In his 1995 autobiography, Colin Powell tried to justify America’s refusal to intervene in the Balkan Wars by claiming that these wars were driven by “ancient hatreds” in a “thousand year-old hornet’s nest.” I’d call this a misreading of history, except that Powell probably was not reading history. Maybe he picked up this trope at a cocktail party.
In any case, the clash between Croats and Serbs in the 1990s had nothing to do with ancient hatreds. There was no thousand year-old history of hatred between these peoples. The hatred was largely a 20th century phenomenon.
Hungarians were the ancient enemy of Croats. They absorbed most of Croatia in the early 1100s and dominated it for the better part of four centuries.
In the 19th century, Hungary was still the enemy. Despite their grievances with the Austrian Empire of which they were a part, the Croats sided with the Austrians in their fight against Hungarians following the revolutions of 1848. The bitterness only increased when, after Hungary was subdued, it dominated Croats in the Austrian-Hungarian Empire.
Croats living in Dalmatia had a second ancient enemy — Venice. The struggle with the Venetians lasted more than half a dozen centuries, until Napoleon’s time.
What about the Serbs? There were, of course, tensions between them and their neighbors the Croats, and fighting broke out from time to time. But this doesn’t make the two peoples ancient enemies. In the past 210 years or so, the U.S. has fought both Mexico and Canada.
Colin Powell’s statement also overlooks pan-Slavism, a movement that stressed the bonds between the South Slavic peoples, mainly Serbs and Croats. Pan-Slavism (or the Illyrian movement) was hugely influential in the 19th century, and its roots extend back much further. In 1525, the great Croat poet Ivan Gundulic wrote:
In the mouth of the fierce Dragon,
And under the claws of the ferocious lion,
Surrounding thee from both sides,
Still is found the state of the Slavs.
Nineteenth century pan-Slavism was not all-conquering among Croats. There was a strong counter-movement that opposed union with the Serbs, mainly for fear that the Serbs would dominate (a prophetic fear, as things turned out).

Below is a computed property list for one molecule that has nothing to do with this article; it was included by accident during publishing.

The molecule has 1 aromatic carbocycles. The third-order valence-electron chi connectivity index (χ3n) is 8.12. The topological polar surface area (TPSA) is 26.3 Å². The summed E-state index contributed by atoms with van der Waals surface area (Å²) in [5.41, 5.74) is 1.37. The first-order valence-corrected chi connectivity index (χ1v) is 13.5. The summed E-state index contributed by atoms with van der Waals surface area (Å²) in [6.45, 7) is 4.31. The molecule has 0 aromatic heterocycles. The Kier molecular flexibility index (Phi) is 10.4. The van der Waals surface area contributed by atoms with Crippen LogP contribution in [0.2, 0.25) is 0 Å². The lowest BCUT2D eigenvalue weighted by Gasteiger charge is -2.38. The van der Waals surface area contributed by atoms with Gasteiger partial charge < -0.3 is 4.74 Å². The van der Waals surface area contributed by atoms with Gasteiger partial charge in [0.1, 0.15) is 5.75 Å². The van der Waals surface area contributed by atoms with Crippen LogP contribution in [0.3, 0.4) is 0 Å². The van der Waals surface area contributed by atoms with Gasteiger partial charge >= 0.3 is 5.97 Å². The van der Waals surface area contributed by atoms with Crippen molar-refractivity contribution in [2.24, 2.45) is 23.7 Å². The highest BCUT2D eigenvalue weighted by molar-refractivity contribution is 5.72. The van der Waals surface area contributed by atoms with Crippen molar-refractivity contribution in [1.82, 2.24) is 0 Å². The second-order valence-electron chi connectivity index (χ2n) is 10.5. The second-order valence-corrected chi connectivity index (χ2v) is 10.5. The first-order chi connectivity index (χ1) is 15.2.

However, pan-Slavism remained strong enough that a Serb-Croat coalition did well in elections held just a few years before the outbreak of World War I. Woodrow Wilson’s much derided decision to create Yugoslavia after the war strikes me as defensible, or at least understandable, given the strength of pan-Slavism.
The era of Croat-Serb hatred kicked off during the inter-war years, when Serbia utterly dominated the new state of Yugoslavia. Things became much worse during World War II when the Ustache, pro-German fascists, took over in Croatia.
After the war, Tito (who was part Croatian) held out the hope of a much better deal for Croats in his Yugoslavia. However, he failed to deliver.
When the opportunity arose after Tito’s death, the Croats tried to break away from Yugoslavia. As I understand it, the ensuing war was less about the establishment of an independent Croatia than a fight over how large that state would be (i.e., whether Croatia would encompass areas with large Serbian populations and other areas the Serbs wanted to control).
In any event, the brutality of the fighting, especially Serbia’s destruction of Vukovar and other Croat towns, made it plausible to claim that these people had long hated one another. However, that is not the case.
The above discussion is based on “book learning.” But it is also consistent with what I heard during my recent trip to Dubrovnik on the Dalmatian coast.
Talking with folks in that town, which suffered loss of life and much destruction of property as the result of Serbian shelling, I found no support for the notion of ancient hatred between Croats and Serbs. Clearly, there remains considerable bitterness among Dubrovnik residents who experienced Serbian shelling. But this has little to do with history that predates the shelling.
I also have some knowledge about Croat-Muslim relations in Bosnia, having participated as a litigator in a war crimes case involving a Bosnian Croat accused (and convicted) of being responsible for a massacre of Muslims. The evidence in that case was conflicting on many points, but there was little dispute that the massacre was not the result of ancient local hatred between Croats and their Muslim neighbors, with whom they had long peacefully coexited. Rather, it stemmed from fears generated by the influx of Muslims from other parts of Bosnia who were fleeing the Serbs.
America’s decision to stay out of the 1991 conflict in the Balkans might have been a sound one. At that time, the area really was a “hornet’s nest.” However, Colin Powell’s claim about ancient hatreds is, I believe, a distortion, and indeed an abuse, of history.